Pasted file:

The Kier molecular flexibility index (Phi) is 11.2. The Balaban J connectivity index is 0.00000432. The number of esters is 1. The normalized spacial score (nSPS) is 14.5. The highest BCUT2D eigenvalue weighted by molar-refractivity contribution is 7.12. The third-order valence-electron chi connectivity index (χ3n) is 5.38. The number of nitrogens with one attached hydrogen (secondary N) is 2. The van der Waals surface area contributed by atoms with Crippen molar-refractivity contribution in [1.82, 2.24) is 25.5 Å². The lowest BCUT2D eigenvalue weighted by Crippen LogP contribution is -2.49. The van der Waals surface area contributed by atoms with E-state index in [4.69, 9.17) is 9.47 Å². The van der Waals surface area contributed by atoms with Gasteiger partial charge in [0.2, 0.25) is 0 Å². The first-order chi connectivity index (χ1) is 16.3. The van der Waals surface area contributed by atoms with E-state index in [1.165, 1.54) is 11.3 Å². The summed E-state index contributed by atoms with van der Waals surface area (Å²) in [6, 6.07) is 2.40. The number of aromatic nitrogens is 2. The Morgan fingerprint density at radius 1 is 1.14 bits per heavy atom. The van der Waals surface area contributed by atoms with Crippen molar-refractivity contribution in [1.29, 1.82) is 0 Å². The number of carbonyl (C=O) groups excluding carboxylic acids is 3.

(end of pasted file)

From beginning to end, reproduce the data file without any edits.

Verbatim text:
The Kier molecular flexibility index (Phi) is 11.2. The Balaban J connectivity index is 0.00000432. The number of esters is 1. The normalized spacial score (nSPS) is 14.5. The highest BCUT2D eigenvalue weighted by molar-refractivity contribution is 7.12. The third-order valence-electron chi connectivity index (χ3n) is 5.38. The number of nitrogens with one attached hydrogen (secondary N) is 2. The van der Waals surface area contributed by atoms with Crippen molar-refractivity contribution in [1.82, 2.24) is 25.5 Å². The lowest BCUT2D eigenvalue weighted by Crippen LogP contribution is -2.49. The van der Waals surface area contributed by atoms with E-state index in [4.69, 9.17) is 9.47 Å². The van der Waals surface area contributed by atoms with Gasteiger partial charge in [0.2, 0.25) is 0 Å². The first-order chi connectivity index (χ1) is 16.3. The van der Waals surface area contributed by atoms with E-state index in [1.165, 1.54) is 11.3 Å². The summed E-state index contributed by atoms with van der Waals surface area (Å²) in [6, 6.07) is 2.40. The number of aromatic nitrogens is 2. The Morgan fingerprint density at radius 1 is 1.14 bits per heavy atom. The van der Waals surface area contributed by atoms with Crippen molar-refractivity contribution in [1.29, 1.82) is 0 Å². The number of carbonyl (C=O) groups excluding carboxylic acids is 3.